Elster proposes a normative theory of collective decision making, inspired by Jeremy Bentham but not including his utilitarian philosophy. The central proposal is that in designing democratic institutions one should reduce as much as possible the impact of self-interest, passion, prejudice and bias on the decision makers, and then let the chips fall where they may. There is no independently defined good outcome that institutions can track, nor is there any way of reliably selecting good decision makers. In addition to a long initial chapter that surveys theories of collective decision making, notably social choice theory, and a chapter expounding and discussing Bentham's views, historical chapters on the jury, constituent assemblies and electoral systems develop and illustrate the main ideas. This work draws on a welter of case studies and historical episodes, from Thucydides and Plutarch to the present. It is also grounded in psychology, behavioral economics and law.
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Elster proposes a normative theory of collective decision making. The central proposal is that in designing democratic institutions one should reduce the impact of self-interest, passion, prejudice and bias on the decision makers, and let the chips fall where they may.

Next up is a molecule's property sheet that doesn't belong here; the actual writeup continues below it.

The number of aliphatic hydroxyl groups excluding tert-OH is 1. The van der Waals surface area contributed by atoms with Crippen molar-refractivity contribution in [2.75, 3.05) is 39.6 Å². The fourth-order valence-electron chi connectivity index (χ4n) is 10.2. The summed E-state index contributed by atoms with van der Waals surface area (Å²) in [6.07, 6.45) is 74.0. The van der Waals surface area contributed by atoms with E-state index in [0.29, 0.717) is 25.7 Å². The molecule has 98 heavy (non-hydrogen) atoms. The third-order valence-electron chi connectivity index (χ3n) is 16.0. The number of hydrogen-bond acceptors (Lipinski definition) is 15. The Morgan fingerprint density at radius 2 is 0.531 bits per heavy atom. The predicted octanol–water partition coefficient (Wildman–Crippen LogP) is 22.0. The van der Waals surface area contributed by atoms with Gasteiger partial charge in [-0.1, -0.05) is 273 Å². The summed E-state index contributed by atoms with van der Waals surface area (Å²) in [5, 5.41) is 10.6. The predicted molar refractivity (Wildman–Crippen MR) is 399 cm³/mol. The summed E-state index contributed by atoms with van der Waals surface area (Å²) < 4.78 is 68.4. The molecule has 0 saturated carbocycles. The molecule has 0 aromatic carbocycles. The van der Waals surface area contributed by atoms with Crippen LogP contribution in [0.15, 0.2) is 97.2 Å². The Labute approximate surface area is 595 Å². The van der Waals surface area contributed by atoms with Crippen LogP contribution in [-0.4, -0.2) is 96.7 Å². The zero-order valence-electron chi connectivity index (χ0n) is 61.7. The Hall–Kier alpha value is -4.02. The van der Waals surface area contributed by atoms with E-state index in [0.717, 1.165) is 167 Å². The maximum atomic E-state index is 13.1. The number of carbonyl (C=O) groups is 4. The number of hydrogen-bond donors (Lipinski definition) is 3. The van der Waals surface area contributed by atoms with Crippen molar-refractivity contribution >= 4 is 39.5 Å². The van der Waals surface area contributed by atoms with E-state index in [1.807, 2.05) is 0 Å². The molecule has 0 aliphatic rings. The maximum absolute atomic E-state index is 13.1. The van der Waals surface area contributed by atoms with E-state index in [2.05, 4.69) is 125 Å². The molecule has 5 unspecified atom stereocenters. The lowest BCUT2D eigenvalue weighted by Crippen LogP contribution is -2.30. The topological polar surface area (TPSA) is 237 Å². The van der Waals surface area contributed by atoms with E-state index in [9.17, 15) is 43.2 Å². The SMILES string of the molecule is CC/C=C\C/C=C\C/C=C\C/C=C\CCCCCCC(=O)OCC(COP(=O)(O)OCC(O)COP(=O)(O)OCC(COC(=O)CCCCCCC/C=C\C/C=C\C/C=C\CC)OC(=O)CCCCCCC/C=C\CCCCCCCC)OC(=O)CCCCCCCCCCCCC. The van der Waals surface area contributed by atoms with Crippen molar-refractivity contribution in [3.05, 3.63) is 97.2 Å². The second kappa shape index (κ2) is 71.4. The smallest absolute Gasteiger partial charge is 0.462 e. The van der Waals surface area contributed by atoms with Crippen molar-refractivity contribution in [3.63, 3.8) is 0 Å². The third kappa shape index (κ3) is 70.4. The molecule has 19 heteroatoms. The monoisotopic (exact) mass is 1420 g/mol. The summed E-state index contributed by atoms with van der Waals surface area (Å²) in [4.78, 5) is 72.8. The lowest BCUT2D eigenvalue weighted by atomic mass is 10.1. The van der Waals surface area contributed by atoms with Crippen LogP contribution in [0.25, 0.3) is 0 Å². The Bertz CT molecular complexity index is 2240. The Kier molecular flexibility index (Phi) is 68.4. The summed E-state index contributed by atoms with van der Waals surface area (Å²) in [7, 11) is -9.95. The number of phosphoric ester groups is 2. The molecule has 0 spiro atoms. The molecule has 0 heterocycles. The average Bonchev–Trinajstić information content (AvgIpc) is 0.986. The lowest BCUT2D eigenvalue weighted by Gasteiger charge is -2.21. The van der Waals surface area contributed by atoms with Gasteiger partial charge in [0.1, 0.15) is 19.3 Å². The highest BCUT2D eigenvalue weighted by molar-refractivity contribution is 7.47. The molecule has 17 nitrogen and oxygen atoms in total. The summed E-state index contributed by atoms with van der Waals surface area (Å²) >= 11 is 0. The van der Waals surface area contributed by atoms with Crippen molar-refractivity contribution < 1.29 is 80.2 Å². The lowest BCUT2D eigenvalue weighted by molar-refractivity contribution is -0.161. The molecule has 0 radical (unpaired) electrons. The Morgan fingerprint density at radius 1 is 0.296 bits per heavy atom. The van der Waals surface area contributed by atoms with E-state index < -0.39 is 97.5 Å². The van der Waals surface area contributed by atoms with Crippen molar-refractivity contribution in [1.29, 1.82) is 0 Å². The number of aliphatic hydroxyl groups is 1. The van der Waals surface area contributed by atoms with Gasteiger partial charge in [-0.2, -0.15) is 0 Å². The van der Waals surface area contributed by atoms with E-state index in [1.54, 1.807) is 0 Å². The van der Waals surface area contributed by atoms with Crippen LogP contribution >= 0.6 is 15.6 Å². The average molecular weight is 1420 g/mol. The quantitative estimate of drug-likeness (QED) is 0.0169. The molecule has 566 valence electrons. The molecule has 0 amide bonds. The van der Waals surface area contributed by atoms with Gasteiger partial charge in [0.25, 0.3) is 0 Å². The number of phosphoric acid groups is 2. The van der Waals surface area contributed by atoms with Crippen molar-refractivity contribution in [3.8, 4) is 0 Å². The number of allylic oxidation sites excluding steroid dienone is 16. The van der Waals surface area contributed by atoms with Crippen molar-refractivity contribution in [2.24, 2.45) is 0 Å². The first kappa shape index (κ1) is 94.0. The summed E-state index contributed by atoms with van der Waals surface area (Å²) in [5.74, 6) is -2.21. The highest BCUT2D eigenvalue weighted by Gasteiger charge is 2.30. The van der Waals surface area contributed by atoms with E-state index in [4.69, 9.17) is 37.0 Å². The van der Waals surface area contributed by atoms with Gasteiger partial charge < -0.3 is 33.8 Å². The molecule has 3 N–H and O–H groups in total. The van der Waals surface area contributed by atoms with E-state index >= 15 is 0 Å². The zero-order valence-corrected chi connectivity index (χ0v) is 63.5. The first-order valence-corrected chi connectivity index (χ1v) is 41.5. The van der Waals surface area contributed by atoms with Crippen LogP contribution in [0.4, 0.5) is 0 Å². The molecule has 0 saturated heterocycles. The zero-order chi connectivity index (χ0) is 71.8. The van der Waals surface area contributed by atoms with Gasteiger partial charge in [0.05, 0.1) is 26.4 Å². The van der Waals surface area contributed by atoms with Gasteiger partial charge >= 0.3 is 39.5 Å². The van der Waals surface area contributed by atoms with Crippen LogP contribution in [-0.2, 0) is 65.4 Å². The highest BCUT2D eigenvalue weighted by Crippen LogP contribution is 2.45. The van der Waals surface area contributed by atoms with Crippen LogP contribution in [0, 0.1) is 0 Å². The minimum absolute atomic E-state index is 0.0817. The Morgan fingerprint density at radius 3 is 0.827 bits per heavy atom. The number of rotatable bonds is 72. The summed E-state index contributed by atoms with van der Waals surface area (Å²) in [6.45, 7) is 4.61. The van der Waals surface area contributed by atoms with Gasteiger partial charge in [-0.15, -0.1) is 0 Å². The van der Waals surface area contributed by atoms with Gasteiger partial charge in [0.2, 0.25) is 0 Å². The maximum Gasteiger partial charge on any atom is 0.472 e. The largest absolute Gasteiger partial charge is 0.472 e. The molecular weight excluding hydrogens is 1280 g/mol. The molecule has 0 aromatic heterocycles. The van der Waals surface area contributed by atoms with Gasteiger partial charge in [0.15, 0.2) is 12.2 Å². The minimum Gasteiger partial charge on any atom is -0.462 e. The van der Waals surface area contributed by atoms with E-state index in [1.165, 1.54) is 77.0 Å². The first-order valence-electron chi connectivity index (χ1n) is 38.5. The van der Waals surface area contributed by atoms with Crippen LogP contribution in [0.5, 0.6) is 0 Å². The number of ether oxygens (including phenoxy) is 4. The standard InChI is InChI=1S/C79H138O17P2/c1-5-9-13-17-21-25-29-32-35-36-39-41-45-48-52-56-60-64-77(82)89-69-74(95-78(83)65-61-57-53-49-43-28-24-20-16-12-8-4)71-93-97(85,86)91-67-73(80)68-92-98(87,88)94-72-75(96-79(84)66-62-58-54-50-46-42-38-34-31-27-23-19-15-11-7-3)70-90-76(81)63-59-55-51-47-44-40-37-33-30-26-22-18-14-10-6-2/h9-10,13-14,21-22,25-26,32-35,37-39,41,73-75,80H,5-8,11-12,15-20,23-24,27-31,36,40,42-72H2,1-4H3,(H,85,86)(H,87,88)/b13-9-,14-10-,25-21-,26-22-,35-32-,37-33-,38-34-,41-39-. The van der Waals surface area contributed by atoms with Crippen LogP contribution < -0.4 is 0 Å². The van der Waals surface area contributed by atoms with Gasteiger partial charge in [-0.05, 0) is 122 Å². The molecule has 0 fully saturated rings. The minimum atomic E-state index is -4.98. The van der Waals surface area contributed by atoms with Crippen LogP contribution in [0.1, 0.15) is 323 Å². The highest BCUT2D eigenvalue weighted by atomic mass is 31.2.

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Introduction; 1. The normative study of collective decision making; 2. Ignorance, secrecy, and publicity in jury decision making; 3. A dialogue with Bentham; 4. The optimal design of constituent assemblies; 5. Cross-voting: a study in failure; 6. Conclusion.
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'Well-written and engaging ...' The Times Literary Supplement
This book proposes a normative theory of collective decision making, inspired by Jeremy Bentham but not including his utilitarian philosophy.

Produktdetaljer

ISBN
9781107649958
Publisert
2013
Utgiver
Vendor
Cambridge University Press
Vekt
470 gr
Høyde
235 mm
Bredde
154 mm
Tykkelse
18 mm
Aldersnivå
05, 06, U, P
Språk
Product language
Engelsk
Format
Product format
Heftet
Antall sider
332

Forfatter

Om bidragsyterne

Jon Elster is the Robert K. Merton Professor of Social Science at Columbia University. He has previously held positions at the University of Paris VIII, the University of Oslo, the University of Chicago and the College de France. He is a member of the American Academy of Arts and Sciences, the American Philosophical Society, Academia Europaea and the Norwegian Academy of Science, and a corresponding fellow of the British Academy. Elster is the author of twenty-three monographs, which have been translated into eighteen languages. Most recently, these include L'Irrationalite, Alexis de Tocqueville: The First Social Scientist, Le Desinteressement, Explaining Social Behavior, Agir contre soi, Closing the Books and Alchemies of the Mind.

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